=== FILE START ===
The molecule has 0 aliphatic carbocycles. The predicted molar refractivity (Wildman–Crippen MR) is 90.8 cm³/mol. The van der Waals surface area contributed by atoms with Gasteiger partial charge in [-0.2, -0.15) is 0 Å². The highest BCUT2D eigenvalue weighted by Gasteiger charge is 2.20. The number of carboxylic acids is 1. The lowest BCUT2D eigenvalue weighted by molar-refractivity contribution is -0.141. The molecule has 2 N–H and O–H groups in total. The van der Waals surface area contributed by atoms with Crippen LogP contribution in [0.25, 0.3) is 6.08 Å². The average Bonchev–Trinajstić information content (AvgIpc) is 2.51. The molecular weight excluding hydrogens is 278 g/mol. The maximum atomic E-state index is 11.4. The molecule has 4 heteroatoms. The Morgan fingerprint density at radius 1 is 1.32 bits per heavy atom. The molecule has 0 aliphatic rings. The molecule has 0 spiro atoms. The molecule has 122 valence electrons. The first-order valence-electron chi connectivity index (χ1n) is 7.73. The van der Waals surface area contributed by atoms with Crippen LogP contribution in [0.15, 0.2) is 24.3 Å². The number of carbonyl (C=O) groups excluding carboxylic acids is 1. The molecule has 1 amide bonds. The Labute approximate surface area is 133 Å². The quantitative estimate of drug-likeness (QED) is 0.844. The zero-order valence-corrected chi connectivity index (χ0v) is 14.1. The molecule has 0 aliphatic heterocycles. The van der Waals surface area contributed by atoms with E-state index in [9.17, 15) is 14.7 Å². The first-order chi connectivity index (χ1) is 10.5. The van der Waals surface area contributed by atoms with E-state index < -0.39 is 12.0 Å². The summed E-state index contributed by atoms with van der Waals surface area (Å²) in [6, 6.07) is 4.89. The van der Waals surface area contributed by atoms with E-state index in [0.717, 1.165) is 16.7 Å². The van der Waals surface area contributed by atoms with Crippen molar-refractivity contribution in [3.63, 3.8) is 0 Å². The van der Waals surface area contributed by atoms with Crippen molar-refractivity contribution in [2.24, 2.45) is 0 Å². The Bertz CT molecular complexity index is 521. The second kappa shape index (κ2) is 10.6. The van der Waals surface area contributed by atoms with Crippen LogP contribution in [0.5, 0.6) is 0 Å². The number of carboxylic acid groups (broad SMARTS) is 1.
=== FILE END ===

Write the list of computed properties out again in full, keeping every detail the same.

The molecule has 0 aliphatic carbocycles. The predicted molar refractivity (Wildman–Crippen MR) is 90.8 cm³/mol. The van der Waals surface area contributed by atoms with Gasteiger partial charge in [-0.2, -0.15) is 0 Å². The highest BCUT2D eigenvalue weighted by Gasteiger charge is 2.20. The number of carboxylic acids is 1. The lowest BCUT2D eigenvalue weighted by molar-refractivity contribution is -0.141. The molecule has 2 N–H and O–H groups in total. The van der Waals surface area contributed by atoms with Crippen LogP contribution in [0.25, 0.3) is 6.08 Å². The average Bonchev–Trinajstić information content (AvgIpc) is 2.51. The molecular weight excluding hydrogens is 278 g/mol. The maximum atomic E-state index is 11.4. The molecule has 4 heteroatoms. The Morgan fingerprint density at radius 1 is 1.32 bits per heavy atom. The molecule has 0 aliphatic rings. The molecule has 0 spiro atoms. The molecule has 122 valence electrons. The first-order valence-electron chi connectivity index (χ1n) is 7.73. The van der Waals surface area contributed by atoms with Crippen LogP contribution in [0.15, 0.2) is 24.3 Å². The number of carbonyl (C=O) groups excluding carboxylic acids is 1. The molecule has 1 amide bonds. The Labute approximate surface area is 133 Å². The quantitative estimate of drug-likeness (QED) is 0.844. The zero-order valence-corrected chi connectivity index (χ0v) is 14.1. The molecule has 0 aliphatic heterocycles. The van der Waals surface area contributed by atoms with E-state index in [9.17, 15) is 14.7 Å². The first-order chi connectivity index (χ1) is 10.5. The van der Waals surface area contributed by atoms with E-state index < -0.39 is 12.0 Å². The summed E-state index contributed by atoms with van der Waals surface area (Å²) in [6, 6.07) is 4.89. The van der Waals surface area contributed by atoms with E-state index in [0.717, 1.165) is 16.7 Å². The van der Waals surface area contributed by atoms with Crippen molar-refractivity contribution in [3.63, 3.8) is 0 Å². The van der Waals surface area contributed by atoms with Crippen molar-refractivity contribution in [2.24, 2.45) is 0 Å². The Bertz CT molecular complexity index is 521. The second kappa shape index (κ2) is 10.6. The van der Waals surface area contributed by atoms with Crippen LogP contribution in [0.5, 0.6) is 0 Å². The number of carboxylic acid groups (broad SMARTS) is 1.